In June of 2015, the Community Food Bank acquired its first major contract with Tucson Medical Center. As a locally owned hospital, TMC was early to see the value in supporting other local businesses. This partnership perfectly aligned with TMC’s vision of enhancing quality of life and overall health for the people of Southern Arizona. “The partnership with our local community food bank benefits the community by providing economic security to our local farmers,” commented Tucson Medical Center Director, Beth Dorsey. TMC committed to a set volume of produce per week and the farmers could rely on this income. “We receive great tasting, fresh produce at a competitive price,” said Dorsey. “These high-quality products provide nourishment to our patients, guests and over 3,200 employees. With our partnership, we have been able to explore different varieties of produce that we may have not been exposed to through our normal procurement channels.” TMC found unexpected surprises and fresh, locally grown chard became one of the most popular offerings at the hospital.
Not long after, the Tucson Unified School District came on board and placed the local farmers as a vendor on record. Rani Olsen of TUSD Food Services found the program to be a very positive one for the district. “We are exploring seasonal foods together, classroom by classroom, and developing a knowledge, vocabulary, and excitement around them before they show up on the menu,” says Olsen. Olsen loves feedback from students saying things like “I loved that kale salad we made and can't wait to have it for lunch! My mom and I made the recipe at home this week!" Now there are weekly deliveries to these institutions full of produce such as tomatoes, cucumbers, chard, broccoli and many fruits. These larger institutions take part in a contract forwarding process, which means they meet three to six months before to plan out meals. This organizational style gives the farmers a guide on what crops to plant and when. “There is a lot of planning that goes into each meal at these organizations,” according to Jones. Jones admits that there was a steep learning curve while her organization learned the needs of each institution. Now the program is able to scale and the team is ready and willing to bring more health and education institutions into the partnership. Institutions who are interested in being part of this innovative program can reach out directly to Kara Jones at the Community Food Bank offices.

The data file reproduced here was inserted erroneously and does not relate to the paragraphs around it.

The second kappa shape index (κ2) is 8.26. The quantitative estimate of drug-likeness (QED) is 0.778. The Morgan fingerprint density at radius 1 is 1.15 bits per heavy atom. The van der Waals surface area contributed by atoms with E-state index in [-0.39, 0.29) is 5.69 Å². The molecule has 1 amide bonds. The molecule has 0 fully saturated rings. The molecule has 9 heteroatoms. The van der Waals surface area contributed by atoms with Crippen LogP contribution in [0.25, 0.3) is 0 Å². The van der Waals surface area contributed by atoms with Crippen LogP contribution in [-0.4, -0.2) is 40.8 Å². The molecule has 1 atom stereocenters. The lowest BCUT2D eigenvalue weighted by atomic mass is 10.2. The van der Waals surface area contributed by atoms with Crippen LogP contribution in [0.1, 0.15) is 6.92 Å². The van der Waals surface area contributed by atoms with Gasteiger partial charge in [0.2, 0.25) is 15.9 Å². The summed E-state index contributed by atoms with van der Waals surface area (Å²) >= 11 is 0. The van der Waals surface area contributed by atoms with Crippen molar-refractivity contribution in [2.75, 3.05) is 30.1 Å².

In one year the Community Food Bank of Southern Arizona helped direct more than $30,000 to local producers. The money that stays here helps local farmers continue to grow and helps the community stay healthy. With their current model of operation, each of the businesses plays a vital role in ensuring all parties succeed. This model promotes growth and sustainability. In the next six years, Jones hopes to keep as much as $1,000,000 local. Jones is quick to point out that having a strong localized food economy is key to achieving greater food security in this region. “These programs show that it’s possible to have a community with food security and food justice.”